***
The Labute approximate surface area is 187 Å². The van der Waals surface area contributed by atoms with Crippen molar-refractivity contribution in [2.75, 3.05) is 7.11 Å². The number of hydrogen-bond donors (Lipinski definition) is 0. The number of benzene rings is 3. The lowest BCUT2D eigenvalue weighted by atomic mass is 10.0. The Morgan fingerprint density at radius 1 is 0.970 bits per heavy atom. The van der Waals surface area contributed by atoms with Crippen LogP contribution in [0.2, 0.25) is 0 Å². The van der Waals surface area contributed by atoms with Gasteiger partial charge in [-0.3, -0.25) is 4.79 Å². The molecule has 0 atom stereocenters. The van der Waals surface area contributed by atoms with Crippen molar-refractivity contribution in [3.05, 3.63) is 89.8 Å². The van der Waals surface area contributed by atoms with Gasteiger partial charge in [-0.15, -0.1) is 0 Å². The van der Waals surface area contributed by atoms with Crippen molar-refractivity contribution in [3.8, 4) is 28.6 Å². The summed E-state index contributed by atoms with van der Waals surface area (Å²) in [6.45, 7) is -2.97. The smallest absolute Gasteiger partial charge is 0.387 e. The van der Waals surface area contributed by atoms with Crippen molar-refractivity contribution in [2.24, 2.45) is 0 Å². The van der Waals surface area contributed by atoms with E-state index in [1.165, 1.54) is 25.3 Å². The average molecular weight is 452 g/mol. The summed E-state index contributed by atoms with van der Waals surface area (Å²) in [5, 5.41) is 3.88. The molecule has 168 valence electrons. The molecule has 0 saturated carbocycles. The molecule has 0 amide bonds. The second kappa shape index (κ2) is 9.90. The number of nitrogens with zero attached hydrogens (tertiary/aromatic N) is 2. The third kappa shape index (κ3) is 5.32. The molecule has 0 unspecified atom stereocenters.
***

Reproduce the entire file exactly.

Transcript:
The Labute approximate surface area is 187 Å². The van der Waals surface area contributed by atoms with Crippen molar-refractivity contribution in [2.75, 3.05) is 7.11 Å². The number of hydrogen-bond donors (Lipinski definition) is 0. The number of benzene rings is 3. The lowest BCUT2D eigenvalue weighted by atomic mass is 10.0. The Morgan fingerprint density at radius 1 is 0.970 bits per heavy atom. The van der Waals surface area contributed by atoms with Crippen LogP contribution in [0.2, 0.25) is 0 Å². The van der Waals surface area contributed by atoms with Gasteiger partial charge in [-0.3, -0.25) is 4.79 Å². The molecule has 0 atom stereocenters. The van der Waals surface area contributed by atoms with Crippen molar-refractivity contribution in [3.05, 3.63) is 89.8 Å². The van der Waals surface area contributed by atoms with Gasteiger partial charge in [-0.15, -0.1) is 0 Å². The van der Waals surface area contributed by atoms with Crippen molar-refractivity contribution in [3.8, 4) is 28.6 Å². The summed E-state index contributed by atoms with van der Waals surface area (Å²) in [6.45, 7) is -2.97. The smallest absolute Gasteiger partial charge is 0.387 e. The van der Waals surface area contributed by atoms with Crippen molar-refractivity contribution in [2.24, 2.45) is 0 Å². The van der Waals surface area contributed by atoms with E-state index in [1.165, 1.54) is 25.3 Å². The average molecular weight is 452 g/mol. The summed E-state index contributed by atoms with van der Waals surface area (Å²) in [5, 5.41) is 3.88. The molecule has 168 valence electrons. The molecule has 0 saturated carbocycles. The molecule has 0 amide bonds. The second kappa shape index (κ2) is 9.90. The number of nitrogens with zero attached hydrogens (tertiary/aromatic N) is 2. The third kappa shape index (κ3) is 5.32. The molecule has 0 unspecified atom stereocenters.